MTA bands with other transit systems in U.S. seeking billions from Congress in aid

The 96th Street train station of the Q line was cleaned to the shine by transit workers Monday afternoon.
Photo by Todd Maisel

BY ROBERT POZARYCKI 

Facing massive ridership loss and billions of dollars in debt for operating essential service, the MTA is again appealing for aid from Washington, DC — along with other transit systems across the country.

MTA Chair and CEO Pat Foye and the leaders of 14 public transit agencies sent a joint letter to Congressional leaders Friday urging them to provide billions of dollars in additional relief to keep trains and buses running.

Through the CARES Act passed back in March, the MTA received an additional $3.9 billion in federal relief through the end of this calendar year, but the authority says it needs much more help. The MTA indicated it stands to lose $8.9 billion in revenue through 2021 as a result of the coronavirus pandemic.

Other transit systems — which received portions of $25 billion in funds allocated through the CARES Act — will also need additional fusions of cash to make up for pandemic losses. The MTA estimates they require an additional $32 billion in relief.

It’s not just the loss of ridership revenue from fares and tolls that’s endangering transit agencies across the country, the letter noted. The economic downturn and expenses related to responding to the COVID-19 crisis are costing states billions of dollars, and depriving transit authorities of revenue collected through taxes and other fees.

“Transit agencies often rely upon a variety of non-farebox revenue sources from our taxpayers and our state and local partners to support our day-to-day operations; many of our agencies are working to assess the impacts of revenue losses not covered by the CARES Act,” according to the joint letter. “Just as appropriations after natural disasters like earthquakes, hurricanes and fires are allocated based on need, funds to address this crisis should be distributed based on the loss of non-federal revenues.”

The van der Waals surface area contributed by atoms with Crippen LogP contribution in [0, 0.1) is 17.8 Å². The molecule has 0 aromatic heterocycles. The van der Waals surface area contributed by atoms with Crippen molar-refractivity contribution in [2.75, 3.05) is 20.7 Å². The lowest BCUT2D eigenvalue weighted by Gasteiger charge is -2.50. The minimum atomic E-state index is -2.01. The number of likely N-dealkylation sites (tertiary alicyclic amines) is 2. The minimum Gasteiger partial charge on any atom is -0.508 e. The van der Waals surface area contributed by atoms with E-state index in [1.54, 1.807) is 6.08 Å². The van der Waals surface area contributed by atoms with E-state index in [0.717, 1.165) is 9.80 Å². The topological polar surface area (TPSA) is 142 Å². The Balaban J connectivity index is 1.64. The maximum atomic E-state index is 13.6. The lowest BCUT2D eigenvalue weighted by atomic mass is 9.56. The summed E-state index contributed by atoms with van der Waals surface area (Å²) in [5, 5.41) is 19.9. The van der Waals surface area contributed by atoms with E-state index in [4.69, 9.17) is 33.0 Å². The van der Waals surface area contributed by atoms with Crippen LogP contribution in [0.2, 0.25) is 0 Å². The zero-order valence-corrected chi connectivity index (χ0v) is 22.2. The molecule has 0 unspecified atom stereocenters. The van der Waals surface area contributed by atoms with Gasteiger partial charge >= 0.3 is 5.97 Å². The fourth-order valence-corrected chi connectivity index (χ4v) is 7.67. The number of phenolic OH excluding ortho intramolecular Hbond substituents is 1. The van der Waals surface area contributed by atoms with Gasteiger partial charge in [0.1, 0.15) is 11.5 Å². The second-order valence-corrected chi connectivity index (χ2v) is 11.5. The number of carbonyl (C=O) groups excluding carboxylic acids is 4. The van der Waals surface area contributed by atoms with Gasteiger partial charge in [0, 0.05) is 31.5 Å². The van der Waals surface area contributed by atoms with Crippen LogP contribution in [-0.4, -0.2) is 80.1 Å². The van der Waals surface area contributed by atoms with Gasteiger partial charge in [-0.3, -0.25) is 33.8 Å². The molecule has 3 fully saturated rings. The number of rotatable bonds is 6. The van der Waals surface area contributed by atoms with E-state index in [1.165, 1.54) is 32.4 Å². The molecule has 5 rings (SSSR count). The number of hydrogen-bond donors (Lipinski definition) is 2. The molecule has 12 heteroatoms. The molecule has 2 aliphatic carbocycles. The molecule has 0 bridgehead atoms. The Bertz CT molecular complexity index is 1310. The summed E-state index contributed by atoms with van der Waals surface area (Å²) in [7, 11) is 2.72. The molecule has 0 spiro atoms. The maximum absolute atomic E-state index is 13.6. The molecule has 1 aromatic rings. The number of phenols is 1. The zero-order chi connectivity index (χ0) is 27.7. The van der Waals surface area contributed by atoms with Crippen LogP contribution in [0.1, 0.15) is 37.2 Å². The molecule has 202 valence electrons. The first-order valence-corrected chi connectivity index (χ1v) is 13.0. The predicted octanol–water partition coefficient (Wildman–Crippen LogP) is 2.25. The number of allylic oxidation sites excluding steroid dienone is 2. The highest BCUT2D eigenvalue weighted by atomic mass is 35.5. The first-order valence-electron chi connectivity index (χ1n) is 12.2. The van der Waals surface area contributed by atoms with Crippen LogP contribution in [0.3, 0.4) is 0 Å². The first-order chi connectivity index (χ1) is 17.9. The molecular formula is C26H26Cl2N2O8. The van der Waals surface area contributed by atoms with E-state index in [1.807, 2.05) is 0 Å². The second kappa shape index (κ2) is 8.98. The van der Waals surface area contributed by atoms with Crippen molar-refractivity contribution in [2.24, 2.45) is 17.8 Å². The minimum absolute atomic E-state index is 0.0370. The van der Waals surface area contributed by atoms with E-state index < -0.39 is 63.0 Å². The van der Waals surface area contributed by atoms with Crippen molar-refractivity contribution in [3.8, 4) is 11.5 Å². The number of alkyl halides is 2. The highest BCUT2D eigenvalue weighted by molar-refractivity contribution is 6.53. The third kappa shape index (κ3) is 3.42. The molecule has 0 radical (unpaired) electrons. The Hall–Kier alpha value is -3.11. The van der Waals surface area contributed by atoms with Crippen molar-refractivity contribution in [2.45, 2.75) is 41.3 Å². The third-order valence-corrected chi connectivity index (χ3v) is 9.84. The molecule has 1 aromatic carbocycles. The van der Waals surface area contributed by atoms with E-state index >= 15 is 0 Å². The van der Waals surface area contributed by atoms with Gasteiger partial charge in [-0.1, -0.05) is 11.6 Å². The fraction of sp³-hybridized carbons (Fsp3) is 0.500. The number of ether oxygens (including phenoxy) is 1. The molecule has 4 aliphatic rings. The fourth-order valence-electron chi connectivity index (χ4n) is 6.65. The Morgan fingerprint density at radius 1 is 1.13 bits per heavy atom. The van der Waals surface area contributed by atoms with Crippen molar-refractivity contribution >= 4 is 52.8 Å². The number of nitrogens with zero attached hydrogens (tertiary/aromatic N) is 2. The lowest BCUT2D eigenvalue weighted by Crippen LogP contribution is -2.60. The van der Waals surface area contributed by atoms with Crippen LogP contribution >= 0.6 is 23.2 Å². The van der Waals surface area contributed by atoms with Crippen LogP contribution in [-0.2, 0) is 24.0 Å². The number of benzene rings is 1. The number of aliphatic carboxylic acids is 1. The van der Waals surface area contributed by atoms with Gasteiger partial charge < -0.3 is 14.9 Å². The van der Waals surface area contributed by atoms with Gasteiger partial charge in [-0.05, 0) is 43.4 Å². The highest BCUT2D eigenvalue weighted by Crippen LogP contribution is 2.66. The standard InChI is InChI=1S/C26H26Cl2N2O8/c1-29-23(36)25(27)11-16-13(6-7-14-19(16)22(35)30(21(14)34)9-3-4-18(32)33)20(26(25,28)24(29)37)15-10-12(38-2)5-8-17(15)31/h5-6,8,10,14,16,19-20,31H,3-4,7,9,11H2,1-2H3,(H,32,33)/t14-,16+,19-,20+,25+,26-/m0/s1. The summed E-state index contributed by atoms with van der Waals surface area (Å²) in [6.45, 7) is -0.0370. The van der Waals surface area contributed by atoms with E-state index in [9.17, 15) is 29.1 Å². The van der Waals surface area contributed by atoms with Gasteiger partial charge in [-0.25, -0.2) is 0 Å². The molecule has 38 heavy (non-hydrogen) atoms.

The letter was sent to House Speaker Nancy Pelosi, House Minority Leader Kevin McCarthy, Senate Majority Leader Mitch McConnell and Senate Minority Leader Chuck Schumer. It was signed by Foye and the following transit agency leaders:

  • Jim Harnett, General Manager/CEO, Calrain/San Mateo Transit District, San Mateo, CA.
  • Dorval R. Carter Jr., President, Chicago Transit Authority.
  • India Birdsong, General Manager/CEO, Greater Cleveland Regional Transit Authority, Cleveland, Ohio.
  • Rob Gannon, General Manager, King County Metro, Seattle.
  • Phillip A. Washington, CEO, Los Angeles County Metropolitan Transportation Authority (Metro).
  • Jeffrey A. Parker, General Manager/CEO, MARTA, Atlanta.
  • Alice N. Bravo, director, Department of Transportation, Miami-Dade County, FL.
  • Kevin S. Corbett, President & CEO, NJ Transit.
  • Robert M. Powers, General Manager, San Francisco Bay Area Rapid Transit (BART), Oakland.
  • Jeffrey Tumlin, Director of Transportation, SFMTA, San Francisco.
  • Peter M. Rogoff, Chief Executive Officer, Sound Transit, Seattle.
  • Leslie S. Richards, General Manager, Southeastern Pennsylvania Transportation Authority (SEPTA), Philadelphia.
  • Darryl Haley, CEO and General Manager, Southwest Ohio Regional Transit Authority, Cincinnati.
  • Paul J. Wiedefeld, CEO and GM, WMATA, Washington, DC.

This story first appeared in amny.com.

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